Following 2016’s intensive human study, the timeline began to blur for Botvinick once a large research foundation caught wind of the project and asked if the same technology could apply to measuring glucose.
Type 1 diabetes, also known as juvenile diabetes, is a chronic condition where the pancreas, a large gland located behind the stomach that secretes digestive enzymes, produces little or no insulin, a necessary hormone that regulates blood sugar levels. According to the Juvenile Diabetes Research Foundation, some 1.25 million Americans are living with Type 1 diabetes, which includes 200,000 who are less than 20 years old.
“Right now there are glucose sensors on the market and they’re fabulous,” said Botvinick. “If you’re going to take that data and tell a pump how much insulin to deliver, what do you do when it’s unknown? How you are going to trend – high or low – in the next three hours after exercise?”
People with Type 1 diabetes often closely monitor their diet and exercise routines to determine blood sugar levels, according to Botvinick. This summer, Botvinick will kick off a study at UCI that will determine if lactic acid is a reliable predictor of blood glucose trends following different types of exercise for people who have diabetes.
“The study has been approved, the devices have been vetted and we will be the first people in the world to answer whether or not knowing lactic acid can tell you what your sugar is going to be,” said Botvinick.
The Future is Bright
Botvinick’s lab group, Bio-Engineering of Advanced Mechanical Systems (BEAMS), has locations at the Beckman Laser Institute & Medical Clinic and the Edwards Lifesciences Center for Advanced Cardiovascular Technology, where he and his team construct tiny, and not-so-tiny, devices that can make big differences in patient’s lives.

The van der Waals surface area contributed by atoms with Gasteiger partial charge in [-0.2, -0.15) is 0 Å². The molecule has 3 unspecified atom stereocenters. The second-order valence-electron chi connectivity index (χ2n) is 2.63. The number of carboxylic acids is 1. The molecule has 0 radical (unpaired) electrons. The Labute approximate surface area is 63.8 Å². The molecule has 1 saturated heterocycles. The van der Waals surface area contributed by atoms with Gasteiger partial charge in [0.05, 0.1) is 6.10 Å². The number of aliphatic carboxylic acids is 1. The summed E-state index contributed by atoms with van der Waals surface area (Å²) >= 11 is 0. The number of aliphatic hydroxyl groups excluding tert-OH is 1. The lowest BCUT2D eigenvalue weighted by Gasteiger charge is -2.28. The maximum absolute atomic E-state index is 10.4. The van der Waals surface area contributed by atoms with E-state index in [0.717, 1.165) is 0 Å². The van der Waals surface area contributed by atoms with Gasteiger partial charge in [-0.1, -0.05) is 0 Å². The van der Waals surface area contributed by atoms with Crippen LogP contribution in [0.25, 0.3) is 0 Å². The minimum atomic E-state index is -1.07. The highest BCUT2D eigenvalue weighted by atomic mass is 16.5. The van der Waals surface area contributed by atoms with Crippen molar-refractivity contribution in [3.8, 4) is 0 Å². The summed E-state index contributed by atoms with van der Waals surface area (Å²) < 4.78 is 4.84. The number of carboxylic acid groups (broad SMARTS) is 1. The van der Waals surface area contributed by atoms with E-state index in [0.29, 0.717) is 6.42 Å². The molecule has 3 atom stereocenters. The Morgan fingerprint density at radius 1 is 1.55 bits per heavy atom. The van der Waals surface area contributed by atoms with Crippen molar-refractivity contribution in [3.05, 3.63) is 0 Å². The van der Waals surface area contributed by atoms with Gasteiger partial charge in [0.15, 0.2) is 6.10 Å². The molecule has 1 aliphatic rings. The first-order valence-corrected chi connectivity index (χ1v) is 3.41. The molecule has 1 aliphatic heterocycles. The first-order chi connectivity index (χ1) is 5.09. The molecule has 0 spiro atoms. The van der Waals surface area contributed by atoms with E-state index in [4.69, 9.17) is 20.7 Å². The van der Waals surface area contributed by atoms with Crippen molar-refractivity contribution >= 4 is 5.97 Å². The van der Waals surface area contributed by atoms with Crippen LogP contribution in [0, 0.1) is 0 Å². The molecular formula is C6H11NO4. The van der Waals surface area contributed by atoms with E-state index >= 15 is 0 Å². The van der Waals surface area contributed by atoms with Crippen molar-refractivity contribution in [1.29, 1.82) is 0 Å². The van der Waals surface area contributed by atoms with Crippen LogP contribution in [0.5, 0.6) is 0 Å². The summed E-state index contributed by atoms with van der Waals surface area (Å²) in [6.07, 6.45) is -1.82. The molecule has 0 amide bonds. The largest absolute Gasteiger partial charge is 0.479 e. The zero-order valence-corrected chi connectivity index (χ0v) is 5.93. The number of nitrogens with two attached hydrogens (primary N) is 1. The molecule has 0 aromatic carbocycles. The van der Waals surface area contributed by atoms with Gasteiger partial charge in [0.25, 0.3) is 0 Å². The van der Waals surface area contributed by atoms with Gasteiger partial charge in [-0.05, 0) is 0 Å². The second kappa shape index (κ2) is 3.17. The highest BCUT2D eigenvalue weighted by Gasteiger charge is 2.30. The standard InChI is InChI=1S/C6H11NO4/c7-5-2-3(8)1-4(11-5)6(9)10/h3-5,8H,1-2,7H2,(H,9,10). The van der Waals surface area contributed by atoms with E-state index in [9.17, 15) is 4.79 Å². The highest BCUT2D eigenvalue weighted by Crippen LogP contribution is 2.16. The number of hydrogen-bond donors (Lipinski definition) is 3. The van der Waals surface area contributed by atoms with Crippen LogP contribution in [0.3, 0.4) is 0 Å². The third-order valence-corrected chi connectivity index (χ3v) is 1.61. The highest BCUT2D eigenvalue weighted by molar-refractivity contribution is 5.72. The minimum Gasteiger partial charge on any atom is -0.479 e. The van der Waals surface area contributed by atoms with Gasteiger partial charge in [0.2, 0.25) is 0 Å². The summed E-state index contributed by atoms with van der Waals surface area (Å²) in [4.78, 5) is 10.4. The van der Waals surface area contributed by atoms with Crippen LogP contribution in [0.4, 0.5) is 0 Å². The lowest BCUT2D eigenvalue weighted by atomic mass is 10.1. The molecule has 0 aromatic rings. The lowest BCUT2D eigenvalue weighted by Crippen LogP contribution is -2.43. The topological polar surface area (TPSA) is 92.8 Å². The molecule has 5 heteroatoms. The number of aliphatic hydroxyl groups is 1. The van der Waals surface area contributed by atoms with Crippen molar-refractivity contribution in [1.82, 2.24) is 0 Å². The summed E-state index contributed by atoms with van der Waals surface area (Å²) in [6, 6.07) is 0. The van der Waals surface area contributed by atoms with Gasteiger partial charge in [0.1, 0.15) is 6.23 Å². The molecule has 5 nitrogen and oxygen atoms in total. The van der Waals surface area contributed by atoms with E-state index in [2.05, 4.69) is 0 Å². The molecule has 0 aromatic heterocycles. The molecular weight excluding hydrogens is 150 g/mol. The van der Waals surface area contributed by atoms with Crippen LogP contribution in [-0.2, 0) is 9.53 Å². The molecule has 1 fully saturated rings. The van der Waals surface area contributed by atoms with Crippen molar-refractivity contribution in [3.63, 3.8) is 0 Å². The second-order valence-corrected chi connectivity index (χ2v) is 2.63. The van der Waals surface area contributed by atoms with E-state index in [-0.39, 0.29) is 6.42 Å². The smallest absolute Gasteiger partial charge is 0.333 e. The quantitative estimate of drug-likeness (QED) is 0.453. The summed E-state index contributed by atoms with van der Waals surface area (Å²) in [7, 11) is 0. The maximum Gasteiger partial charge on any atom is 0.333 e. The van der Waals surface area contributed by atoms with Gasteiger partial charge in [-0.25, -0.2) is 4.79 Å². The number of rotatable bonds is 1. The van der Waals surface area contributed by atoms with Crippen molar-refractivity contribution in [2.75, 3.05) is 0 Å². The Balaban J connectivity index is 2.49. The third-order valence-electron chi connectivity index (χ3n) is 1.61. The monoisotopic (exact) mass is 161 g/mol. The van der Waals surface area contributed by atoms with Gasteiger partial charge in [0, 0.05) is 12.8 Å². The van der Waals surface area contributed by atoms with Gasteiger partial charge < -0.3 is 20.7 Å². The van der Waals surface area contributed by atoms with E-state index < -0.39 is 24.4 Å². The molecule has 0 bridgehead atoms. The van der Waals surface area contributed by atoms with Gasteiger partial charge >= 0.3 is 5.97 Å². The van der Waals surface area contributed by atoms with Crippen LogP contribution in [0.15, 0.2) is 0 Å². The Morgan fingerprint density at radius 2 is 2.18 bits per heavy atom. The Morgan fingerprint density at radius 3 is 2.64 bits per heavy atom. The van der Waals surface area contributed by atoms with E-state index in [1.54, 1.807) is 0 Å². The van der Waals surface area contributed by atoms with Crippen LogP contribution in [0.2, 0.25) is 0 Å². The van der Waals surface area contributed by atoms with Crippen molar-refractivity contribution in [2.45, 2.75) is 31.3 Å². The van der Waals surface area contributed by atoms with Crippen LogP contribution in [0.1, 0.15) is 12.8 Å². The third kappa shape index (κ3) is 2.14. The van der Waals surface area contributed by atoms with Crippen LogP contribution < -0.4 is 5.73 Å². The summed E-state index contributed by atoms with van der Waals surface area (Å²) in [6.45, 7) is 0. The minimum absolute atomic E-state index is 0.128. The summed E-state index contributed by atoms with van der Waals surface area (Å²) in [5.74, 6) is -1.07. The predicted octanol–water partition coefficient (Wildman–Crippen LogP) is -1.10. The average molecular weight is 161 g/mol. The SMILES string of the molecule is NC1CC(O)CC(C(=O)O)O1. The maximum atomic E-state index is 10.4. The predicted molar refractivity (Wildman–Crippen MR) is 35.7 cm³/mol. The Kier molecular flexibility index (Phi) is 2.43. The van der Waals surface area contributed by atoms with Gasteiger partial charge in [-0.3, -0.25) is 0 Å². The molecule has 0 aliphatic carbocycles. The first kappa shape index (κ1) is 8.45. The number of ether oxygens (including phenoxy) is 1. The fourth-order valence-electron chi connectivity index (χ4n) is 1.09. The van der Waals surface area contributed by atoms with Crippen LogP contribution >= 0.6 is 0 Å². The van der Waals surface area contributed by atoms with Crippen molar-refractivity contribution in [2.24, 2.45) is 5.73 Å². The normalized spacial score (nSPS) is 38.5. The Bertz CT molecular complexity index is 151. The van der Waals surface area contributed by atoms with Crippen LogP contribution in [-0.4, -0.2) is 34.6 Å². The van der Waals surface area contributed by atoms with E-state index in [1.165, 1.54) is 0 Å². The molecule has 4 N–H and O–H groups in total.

Although Botvinick’s innovations continue to progress within the walls of his labs, his primary focus remains on Cactus Medical, which is already taking foot down a path toward commercialization. Following not too far behind, he plans to take Fieldionics, Inc., to market by working with medical device companies, such as Dexcom, known best for their glucose monitoring systems. Further, Professor Ali Mohraz, Department of Chemical and Biomolecular Engineering, and Botvinick recently received a large grant to develop a new insulin infusion set for extended lifetime and faster delivery.
“If the infusion set works, we have every intention of disrupting the infusion set market, it’s a multibillion-dollar market,” said Botvinick.
If Fieldionics, Cactus Medical and the infusion set materializes into commercial successes, then Botvinick imagines working toward erecting a biomedical engineering building at UCI.
“My main focus would be to keep the snowball going – donating money toward a BME building, and ultimately having people who are smarter than me invent better things, get them commercialized and save people’s lives,” said Botvinick.
*Cover: Elliot Botvinick, UCI professor of biomedical engineering and co-founder of startup company Cactus Medical, discusses the company’s otoscope with a “magic button” with John Weidling, Cactus Medical co-founder and systems engineer. Photo by: Amy Vong